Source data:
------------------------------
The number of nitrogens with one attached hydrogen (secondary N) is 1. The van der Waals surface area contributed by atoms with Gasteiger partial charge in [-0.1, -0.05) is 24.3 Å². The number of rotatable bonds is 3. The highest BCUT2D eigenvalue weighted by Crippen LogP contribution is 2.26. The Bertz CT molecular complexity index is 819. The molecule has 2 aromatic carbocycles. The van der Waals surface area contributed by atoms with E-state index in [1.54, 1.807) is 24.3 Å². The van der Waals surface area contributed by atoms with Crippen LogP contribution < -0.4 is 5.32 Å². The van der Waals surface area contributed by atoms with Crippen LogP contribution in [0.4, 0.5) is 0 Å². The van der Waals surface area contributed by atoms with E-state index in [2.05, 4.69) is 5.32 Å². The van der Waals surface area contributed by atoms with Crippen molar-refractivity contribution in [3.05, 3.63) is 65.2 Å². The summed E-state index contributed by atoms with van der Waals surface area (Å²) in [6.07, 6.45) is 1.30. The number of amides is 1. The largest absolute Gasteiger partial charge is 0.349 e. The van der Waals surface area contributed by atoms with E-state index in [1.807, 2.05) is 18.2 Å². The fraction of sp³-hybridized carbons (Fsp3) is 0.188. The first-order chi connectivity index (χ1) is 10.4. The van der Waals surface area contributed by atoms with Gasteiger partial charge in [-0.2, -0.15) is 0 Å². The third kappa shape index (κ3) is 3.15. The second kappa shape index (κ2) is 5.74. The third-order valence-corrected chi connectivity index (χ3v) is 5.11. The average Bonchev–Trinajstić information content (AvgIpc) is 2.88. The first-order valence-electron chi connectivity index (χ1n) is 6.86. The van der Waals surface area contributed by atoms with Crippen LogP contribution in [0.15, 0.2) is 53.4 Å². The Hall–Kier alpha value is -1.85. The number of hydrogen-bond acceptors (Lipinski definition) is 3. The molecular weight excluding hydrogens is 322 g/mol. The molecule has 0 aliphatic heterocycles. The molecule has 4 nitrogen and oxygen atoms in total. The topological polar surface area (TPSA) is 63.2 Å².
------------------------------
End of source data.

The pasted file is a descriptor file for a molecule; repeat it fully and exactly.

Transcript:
The number of nitrogens with one attached hydrogen (secondary N) is 1. The van der Waals surface area contributed by atoms with Gasteiger partial charge in [-0.1, -0.05) is 24.3 Å². The number of rotatable bonds is 3. The highest BCUT2D eigenvalue weighted by Crippen LogP contribution is 2.26. The Bertz CT molecular complexity index is 819. The molecule has 2 aromatic carbocycles. The van der Waals surface area contributed by atoms with E-state index in [1.54, 1.807) is 24.3 Å². The van der Waals surface area contributed by atoms with Crippen LogP contribution < -0.4 is 5.32 Å². The van der Waals surface area contributed by atoms with Crippen LogP contribution in [0.4, 0.5) is 0 Å². The van der Waals surface area contributed by atoms with E-state index in [2.05, 4.69) is 5.32 Å². The van der Waals surface area contributed by atoms with Crippen molar-refractivity contribution in [3.05, 3.63) is 65.2 Å². The summed E-state index contributed by atoms with van der Waals surface area (Å²) in [6.07, 6.45) is 1.30. The number of amides is 1. The largest absolute Gasteiger partial charge is 0.349 e. The van der Waals surface area contributed by atoms with E-state index in [1.807, 2.05) is 18.2 Å². The fraction of sp³-hybridized carbons (Fsp3) is 0.188. The first-order chi connectivity index (χ1) is 10.4. The van der Waals surface area contributed by atoms with Gasteiger partial charge in [-0.2, -0.15) is 0 Å². The third kappa shape index (κ3) is 3.15. The second kappa shape index (κ2) is 5.74. The third-order valence-corrected chi connectivity index (χ3v) is 5.11. The average Bonchev–Trinajstić information content (AvgIpc) is 2.88. The first-order valence-electron chi connectivity index (χ1n) is 6.86. The van der Waals surface area contributed by atoms with Crippen LogP contribution in [0.15, 0.2) is 53.4 Å². The Hall–Kier alpha value is -1.85. The number of hydrogen-bond acceptors (Lipinski definition) is 3. The molecular weight excluding hydrogens is 322 g/mol. The molecule has 0 aliphatic heterocycles. The molecule has 4 nitrogen and oxygen atoms in total. The topological polar surface area (TPSA) is 63.2 Å².